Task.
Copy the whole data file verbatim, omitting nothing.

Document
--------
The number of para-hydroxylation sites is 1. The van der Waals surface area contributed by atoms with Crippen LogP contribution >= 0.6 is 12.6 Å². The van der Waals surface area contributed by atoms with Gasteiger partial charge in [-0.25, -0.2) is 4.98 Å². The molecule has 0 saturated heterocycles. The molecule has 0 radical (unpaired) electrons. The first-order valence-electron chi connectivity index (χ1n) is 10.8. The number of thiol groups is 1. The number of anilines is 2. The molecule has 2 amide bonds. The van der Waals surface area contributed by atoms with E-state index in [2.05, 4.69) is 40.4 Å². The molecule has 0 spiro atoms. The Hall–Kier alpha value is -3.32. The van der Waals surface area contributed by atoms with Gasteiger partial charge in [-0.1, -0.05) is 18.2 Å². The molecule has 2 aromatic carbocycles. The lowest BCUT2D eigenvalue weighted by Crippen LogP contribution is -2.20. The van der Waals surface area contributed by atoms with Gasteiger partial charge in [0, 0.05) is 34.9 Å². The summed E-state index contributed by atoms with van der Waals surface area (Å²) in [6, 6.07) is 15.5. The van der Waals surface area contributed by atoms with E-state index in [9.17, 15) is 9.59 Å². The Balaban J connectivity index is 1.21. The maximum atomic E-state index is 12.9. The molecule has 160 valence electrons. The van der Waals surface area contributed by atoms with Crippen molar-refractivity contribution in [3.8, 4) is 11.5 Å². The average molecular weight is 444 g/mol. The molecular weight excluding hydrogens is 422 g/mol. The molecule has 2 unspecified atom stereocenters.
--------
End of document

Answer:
The number of para-hydroxylation sites is 1. The van der Waals surface area contributed by atoms with Crippen LogP contribution >= 0.6 is 12.6 Å². The van der Waals surface area contributed by atoms with Gasteiger partial charge in [-0.25, -0.2) is 4.98 Å². The molecule has 0 saturated heterocycles. The molecule has 0 radical (unpaired) electrons. The first-order valence-electron chi connectivity index (χ1n) is 10.8. The number of thiol groups is 1. The number of anilines is 2. The molecule has 2 amide bonds. The van der Waals surface area contributed by atoms with E-state index in [2.05, 4.69) is 40.4 Å². The molecule has 0 spiro atoms. The Hall–Kier alpha value is -3.32. The van der Waals surface area contributed by atoms with Gasteiger partial charge in [-0.1, -0.05) is 18.2 Å². The molecule has 2 aromatic carbocycles. The lowest BCUT2D eigenvalue weighted by Crippen LogP contribution is -2.20. The van der Waals surface area contributed by atoms with Gasteiger partial charge in [0, 0.05) is 34.9 Å². The summed E-state index contributed by atoms with van der Waals surface area (Å²) in [6, 6.07) is 15.5. The van der Waals surface area contributed by atoms with E-state index in [9.17, 15) is 9.59 Å². The Balaban J connectivity index is 1.21. The maximum atomic E-state index is 12.9. The molecule has 160 valence electrons. The van der Waals surface area contributed by atoms with Crippen molar-refractivity contribution in [3.8, 4) is 11.5 Å². The average molecular weight is 444 g/mol. The molecular weight excluding hydrogens is 422 g/mol. The molecule has 2 unspecified atom stereocenters.